This compelling investigation into the very private world of former CIA director William Colby is obtuse and information-dense, and the toothsome title isn't the only barrier to entry; the subject himself was an impenetrable fortress of a man, someone who deliberately and mindfully spent his life in the shadows. Aside from those who personally knew him, the mild and secretive Colby is a notable figure mostly to people of a certain age and those whose memories are fully intact.
It belongs to the subgenre of documentaries about adult children attempting to understand their famous parents, a process which is often sketchy but has yielded some gems like 2003's My Architect about Louis Kahn. The results here are not as emotionally fulfilling, largely because the elder Colby's very life so often counted on playing things close to the vest. Colby's globe-hopping career was impressive; beginning in France with the OSS during WWII, running dangerous commando raids deep behind enemy lines. After the war he was posted to Italy, as that nation painfully rebuilt, and later to an obscure, war-ravaged Southeast Asian nation called Vietnam. Colby's oft-neglected wife Barbara says her husband always "did what needed to be done," which in Vietnam included controversial "counter insurgency" measures, which included a program of targeted assassination. Eventually Colby would rise to become director of the CIA, just in time for the Watergate scandal to finally erode the public's trust in a government he had spent three decades protecting.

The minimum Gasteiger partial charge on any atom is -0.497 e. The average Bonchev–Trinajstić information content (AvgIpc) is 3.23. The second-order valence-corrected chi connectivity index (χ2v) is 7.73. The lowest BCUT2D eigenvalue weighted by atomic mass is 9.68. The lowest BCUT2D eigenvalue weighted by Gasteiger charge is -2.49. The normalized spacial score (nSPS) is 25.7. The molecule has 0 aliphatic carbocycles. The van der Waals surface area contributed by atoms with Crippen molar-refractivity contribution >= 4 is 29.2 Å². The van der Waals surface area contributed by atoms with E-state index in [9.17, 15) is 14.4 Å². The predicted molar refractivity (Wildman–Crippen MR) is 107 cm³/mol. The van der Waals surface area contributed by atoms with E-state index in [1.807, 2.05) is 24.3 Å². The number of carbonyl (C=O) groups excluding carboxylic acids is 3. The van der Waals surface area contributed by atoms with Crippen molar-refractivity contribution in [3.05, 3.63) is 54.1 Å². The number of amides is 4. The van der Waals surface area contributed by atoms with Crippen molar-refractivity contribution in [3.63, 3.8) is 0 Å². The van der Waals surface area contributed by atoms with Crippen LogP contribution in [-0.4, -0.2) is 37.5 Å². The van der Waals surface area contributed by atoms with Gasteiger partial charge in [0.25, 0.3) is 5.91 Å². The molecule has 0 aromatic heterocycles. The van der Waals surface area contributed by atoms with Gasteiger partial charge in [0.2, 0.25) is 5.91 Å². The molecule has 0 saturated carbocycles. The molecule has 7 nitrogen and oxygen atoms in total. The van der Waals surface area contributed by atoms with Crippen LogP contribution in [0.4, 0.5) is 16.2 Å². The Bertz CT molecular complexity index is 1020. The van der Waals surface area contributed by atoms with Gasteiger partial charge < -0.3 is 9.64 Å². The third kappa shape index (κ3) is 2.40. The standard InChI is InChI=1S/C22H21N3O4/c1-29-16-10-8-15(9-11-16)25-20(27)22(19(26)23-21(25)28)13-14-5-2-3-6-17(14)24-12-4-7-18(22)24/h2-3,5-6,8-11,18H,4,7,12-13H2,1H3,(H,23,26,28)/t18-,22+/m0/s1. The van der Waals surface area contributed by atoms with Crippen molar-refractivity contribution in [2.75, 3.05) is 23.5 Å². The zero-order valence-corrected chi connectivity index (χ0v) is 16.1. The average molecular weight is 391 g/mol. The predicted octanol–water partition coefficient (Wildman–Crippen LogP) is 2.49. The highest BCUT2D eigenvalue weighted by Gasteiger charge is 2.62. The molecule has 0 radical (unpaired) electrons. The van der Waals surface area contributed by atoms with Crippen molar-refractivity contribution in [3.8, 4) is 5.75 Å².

His most defining act in power was to embrace transparency, to step into the blinding glare of the spotlight and expose the agency's dirty laundry. He spent months testifying to Congress, exposing many of the company's "Family Jewels," in an elaborate effort to prove that the clandestine service was indeed accountable to the Constitution. It was an uncomfortable act for such a secretive man, and his son, director Carl Colby, believed he never fully recovered from the strain. William tried to start over, with a new family, but the old ghosts loomed over him. He died, rather mysteriously, yet fittingly, alone in his fishing boat.
Recent films about other conflicted figures of that confusing time in our nation's soul have struck different tones: from confessional with Robert McNamara in the The Fog of War to, in the case of Pentagon Papers leaker Daniel Ellsberg, celebratory. Here the result is fascination, yet sadder and less rewarding, a son still left wondering if the enigma of his father was more compelling than what might've been all along. —Corey Hall
Opens Friday, Dec. 16, at the Landmark Maple Art Theatre, 4135 W. Maple Rd., Bloomfield Hills; 248-263-2111.
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